Plus, Al Qaeda and Iran might become allies. It could happen. Really it could. And Also Foreign Policy tells us that the “Arab Spring”, democracy for the Mideast, is a bad thing.

  3. chetnolian says:

    That repair data is mot re likely to be obtained from Lockheed’s plant than the drone is not necessarily true.That sort of kit could well have embedded test equipment which would log when and what plug-in accessed it.Which doesn’t explain how the data they accessed identified the location. So your assessment is probably partly true.

  4. jo6pac says:

    Plus, Al Qaeda and Iran might become allies. It could happen. Really it could

    I doubt it and yes yesterdays enemies is today friends but not among these two.

    Foreign Policy tells us that the “Arab Spring”, democracy for the Mideast, is a bad thing.

    I guess they have drank the cool aid found it pleasurable, how sad for them

  5. William Ockham says:

    I suspect that the Iranians might have been able to put a lot of this together just from metadata, even if all the files are encrypted. Embedded systems engineers are notorious for creating file names that include dates or other information like site ids. OTOH, if I were the Iranians, I would be using a cutout to pump the data to Amazon’s cloud computing system for decryption. I am unconvinced that the “self-destruct” scenarios really work in a size and mass constrained system like a drone.

  6. lefty665 says:

    You’re right EW, but by definition the blowhards were not going to listen.

    All of the above sounds about right. What you’ve hypothesized, [email protected], Wm [email protected], and P J [email protected] I’d add the compromise of the drone flight controllers to the mix. It is possible they could tie the drone back to individual flight data right off the operator’s console. Access there might have already helped with drone acquisition.

    With the Russians and Chinese having an interest there are a lot of capabilities and information sources. Both have been technically very good when they choose to invest the resources. Once they’ve got their hands on the drives it’s really a question of how hard they are willing to work to get at the data. And, as P J notes, despite the way our propaganda sells it, the Iranians are not dumb either.

    It’s always easier if you can get at stuff before it’s encrypted, or behind it. Data downloaded or transmitted from the drones to compromised Lockheed systems could provide that access, as could infected controllers.

    The arrogance (blustery expert trait) that embraced trivial levels of communications security on drones for almost 15 years was mind boggling. That wasn’t the first case, we are security bimbo recidivists. How well were the on-board systems secured?

    That drone has been around for a few years. When were the systems spec’d? Security almost always carries a price in performance, capacity, weight and energy. All of which could be issues in a drone. How many corners got cut? Certifying new hardware/software is a pain in the butt and time consuming, that can be a barrier to upgrading.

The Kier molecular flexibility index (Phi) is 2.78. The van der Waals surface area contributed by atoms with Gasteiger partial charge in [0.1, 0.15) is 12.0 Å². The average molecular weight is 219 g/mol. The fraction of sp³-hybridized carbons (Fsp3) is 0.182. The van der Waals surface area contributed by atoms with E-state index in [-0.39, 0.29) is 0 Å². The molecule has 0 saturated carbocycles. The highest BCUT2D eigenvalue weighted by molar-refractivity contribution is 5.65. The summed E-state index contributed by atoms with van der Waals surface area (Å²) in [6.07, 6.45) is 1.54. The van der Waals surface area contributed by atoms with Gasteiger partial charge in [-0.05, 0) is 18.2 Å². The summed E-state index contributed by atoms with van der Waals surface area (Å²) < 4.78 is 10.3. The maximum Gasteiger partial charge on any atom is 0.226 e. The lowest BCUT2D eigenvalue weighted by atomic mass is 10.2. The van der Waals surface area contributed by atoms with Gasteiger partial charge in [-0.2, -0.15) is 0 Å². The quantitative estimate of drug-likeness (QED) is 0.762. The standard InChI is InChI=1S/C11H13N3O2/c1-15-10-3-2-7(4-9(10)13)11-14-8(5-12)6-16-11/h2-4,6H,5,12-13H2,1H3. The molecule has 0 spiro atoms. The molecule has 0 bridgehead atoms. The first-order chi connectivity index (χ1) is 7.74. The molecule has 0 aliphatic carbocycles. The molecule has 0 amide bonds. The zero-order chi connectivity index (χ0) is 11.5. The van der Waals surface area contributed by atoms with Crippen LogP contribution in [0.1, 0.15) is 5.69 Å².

You have it scary right on the threat posed by massive information system compromise. As scary is the potential for exploit caused by globalized outsourcing of components, firmware and drivers.

    When they were assembling them on the next line over from the Ipads might the thoughtful Chinese have added a little something to disk controllers to make drives easier for them to access? Chinese tumbdrives that shipped with rootkits pre-installed are an example.

    With potential compromise at the hardware level, massive systems breaches, and the Narus (Israeli designed – surely no back doors there) systems NSA uses, all of the TIA frightfulness and our massive military/security state could be just a huge false front waiting to collapse. That could put a new meaning to the “Hollow” in “Beef Hollow Rd”, and revive “Where’s the beef?”.

    All hat and no cattle hasn’t changed much. Like you said, “blustery experts”.

  7. Netmaker says:

    It’s very likely that the maintenance logs are totally isolated from the operational systems of the drone and that the designers didn’t recognize the necessity of hardening access to the maintenance data.

    Thus they may have access to potentially embarrassing data but not to the functional code that actually operates the drone or interface data (communications frequencies, encryption codes, command codes) that would seriously compromise the entire drone fleet. That is until we perform software updates that obsolete the knowledge they have gained.

    After that would be flight code that could be used in development of new aircraft with inherently unstable designs (like the B2). That would be extremely useful to the Chinese and the Russians.

    Beyond access to the computer systems, physical access provides them a means to probe for vulnerabilities. Either for detecting or more easily compromising drones in the future. For instance are there tell-tale radar signatures that uniquely identify the drone as an aircraft even though it may have the radar appearance of say a sparrow? If they wanted to shoot a drone down what would be the best place to target while doing minimal damage?

    As far as on board systems security is concerned consider that we have had hardware based encryption for many years in the commercial world and so its implementation costs should be minimal both in actual costs and weight/power/implementation costs. Specifically I’m referring to AES and TPM security.